Students protest the rising cost of living in Sudan. Demonstrations have taken place for months in the east of the country., a photo by Pan-African News Wire File Photos on Flickr.
Sudan police raid campus, arrest hundreds-activists
Tue, Feb 14 2012
KHARTOUM | Fri Feb 17, 2012 1:26pm EST
KHARTOUM (Reuters) - Sudanese police arrested hundreds of students in a pre-dawn raid on dormitories in the University of Khartoum Friday, in a crackdown on a campus that has been at the center of recent anti-government protests, activists said.
The university in the Sudanese capital has been closed for about two months after students staged demonstrations over rising prices, unemployment and other issues.
Police wielding batons entered the student housing early on Friday morning, beating and detaining hundreds of those who had remained in the dormitories waiting for classes to resume, one witness said.
"We were woken in our rooms by the voices and strikes of the police," said the witness, who asked not to be identified. Many students had been staying on campus despite previous orders to leave because they were not from Khartoum and had nowhere else to stay, he said.
Sudan's police spokesman was not immediately available to comment on the reports.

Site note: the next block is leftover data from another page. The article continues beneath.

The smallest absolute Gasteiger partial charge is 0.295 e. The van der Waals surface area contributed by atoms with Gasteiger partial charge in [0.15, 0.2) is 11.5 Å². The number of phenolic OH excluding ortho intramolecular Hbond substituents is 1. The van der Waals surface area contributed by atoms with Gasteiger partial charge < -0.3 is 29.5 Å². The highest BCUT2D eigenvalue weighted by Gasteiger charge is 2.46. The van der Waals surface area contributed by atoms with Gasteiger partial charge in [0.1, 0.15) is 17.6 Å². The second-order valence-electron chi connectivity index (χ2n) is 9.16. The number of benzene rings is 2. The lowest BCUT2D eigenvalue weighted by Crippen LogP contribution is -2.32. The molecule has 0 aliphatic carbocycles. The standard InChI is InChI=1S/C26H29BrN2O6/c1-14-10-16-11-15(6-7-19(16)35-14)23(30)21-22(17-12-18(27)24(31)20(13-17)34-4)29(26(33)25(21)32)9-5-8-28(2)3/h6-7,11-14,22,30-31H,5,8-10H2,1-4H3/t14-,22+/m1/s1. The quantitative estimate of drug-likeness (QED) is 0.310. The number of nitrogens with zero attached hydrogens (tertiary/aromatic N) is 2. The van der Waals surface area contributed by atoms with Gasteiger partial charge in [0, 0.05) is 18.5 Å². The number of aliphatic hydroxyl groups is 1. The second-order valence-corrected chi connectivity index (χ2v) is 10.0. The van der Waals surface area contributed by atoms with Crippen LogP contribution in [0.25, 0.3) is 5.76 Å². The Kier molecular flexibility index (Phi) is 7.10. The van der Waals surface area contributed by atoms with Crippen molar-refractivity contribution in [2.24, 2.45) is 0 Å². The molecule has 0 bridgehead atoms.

Sudan has not seen mass protests like the ones that ousted leaders in Egypt and Tunisia, but small demonstrations inspired by revolts in other Arab countries have flared up over the past year over inflation and other issues.
Mohamed Omar, a member of a committee of student activists from the university, told reporters police arrested 317 students in the raid.
They were being held at 11 police stations throughout Khartoum, but the group could not locate two of the arrested students, he said.
A lawyer who has been monitoring the events, also speaking on condition of anonymity, said police had charged the students under a criminal law against inciting unrest.
"The students were sleeping, so how could they be inciting unrest?" the lawyer said.
(Reporting by Khalid Abdelaziz; Writing by Alexander Dziadosz; Editing by Alessandra Rizzo and Andrew Heavens)